In fact, we know “close to nothing” about the sense of smell in mammals, he said.

The team at the Pierce lab, which is affiliated with the School of Medicine, has “a mathematician, three neuroscientists. We have an evolutionary behaviorist. We have a physicist on board who actually images odor plumes,” Verhagen said.

The study will use animals such as snails, flies, mice and dogs to see how they react to an “odor plume,” which is “the concept of what an odor source looks like in space and in time,” Verhagen said.
As an odor emanates from a flower, for example, it enlarges in space and gets more diffuse, but not in a regular pattern. “It’s a little like crumpled-up paper [with] a lot of voids” where there is no odor at all.

While rats and dogs are used to find survivors underneath a collapsed building or to locate drugs in a school locker, they’re “highly unreliable,” according to Verhagen. Another application is tracing chemical pollutants in a body of water, he said.

The animals in the study will range from snails to dogs and their movements will be measured as they follow virtual odor plumes, which are created in the lab to simulate actual odors. “For example, a mouse will run on a trackball suspended on air to trace its movements and measure its brain activity as it tries to find the source of a virtual odor plume,” Verhagen said.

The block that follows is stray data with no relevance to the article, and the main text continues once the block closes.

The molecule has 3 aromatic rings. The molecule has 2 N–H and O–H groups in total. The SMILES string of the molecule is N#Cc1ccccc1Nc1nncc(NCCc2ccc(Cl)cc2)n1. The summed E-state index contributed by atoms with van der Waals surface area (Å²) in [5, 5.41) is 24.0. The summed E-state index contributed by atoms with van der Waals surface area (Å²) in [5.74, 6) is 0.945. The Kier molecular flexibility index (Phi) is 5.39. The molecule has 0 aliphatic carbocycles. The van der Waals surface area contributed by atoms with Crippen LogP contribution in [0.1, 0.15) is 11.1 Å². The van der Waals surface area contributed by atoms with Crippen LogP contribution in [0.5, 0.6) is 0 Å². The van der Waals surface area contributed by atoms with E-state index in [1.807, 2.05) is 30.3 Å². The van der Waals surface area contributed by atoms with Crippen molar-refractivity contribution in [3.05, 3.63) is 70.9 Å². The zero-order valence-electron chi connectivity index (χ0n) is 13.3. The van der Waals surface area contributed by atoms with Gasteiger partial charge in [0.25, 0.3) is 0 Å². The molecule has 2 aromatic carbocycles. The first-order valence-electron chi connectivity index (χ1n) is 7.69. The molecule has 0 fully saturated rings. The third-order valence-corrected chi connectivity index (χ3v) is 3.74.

Also, the mice’s brains will be stimulated by light to detect how the olfactory centers in the brain respond to odors.

The projects arose from an intense workshop held in June at the Janelia Research Campus in Virginia, a farm that is part of the Howard Hughes Medical Institute. A total of 140 scientists competed for the projects funded by the National Institutes of Health.

“If you understand the problem in biology you can really apply this for the good of humankind,” Verhagen said.

Olfactory navigation: Dynamic computing in the natural environment

Dr. Verhagen awarded NSF grant to study olfaction

Justus V. Verhagen, associate fellow at the John B. Pierce Laboratory, and Yale neurobiologist, is one of 17 researchers nationwide to receive grants totaling $15 million from the National Science Foundation to study how the brain processes and identifies odors.

The grants announced September 21, 2015 are an outgrowth of the President’s Brain Initiative and will fund three separate multi-disciplinary research efforts. Dr. Verhagen and colleagues from five other institutions will study how animals – from flies to humans – use olfaction to find resources, such as food and mates. They hope to understand how such different creatures, with such different brains, all share this ability to odor navigate.

They will use odor plume physics, neurocomputation, and behavioral neuroscience to tackle this long-standing problem. Verhagen will pioneer a virtual odor navigation task coupled with optical imaging and optogenetics.

“Olfaction is both an important and tractable problem in neuroscience,” said James Olds, assistant director of the Biological Sciences Directorate. “By using the olfactory system, which is an ancient system, as a model for neural circuits, we can gain insights into the fundamental principles underlying neural activity and complex behaviors.”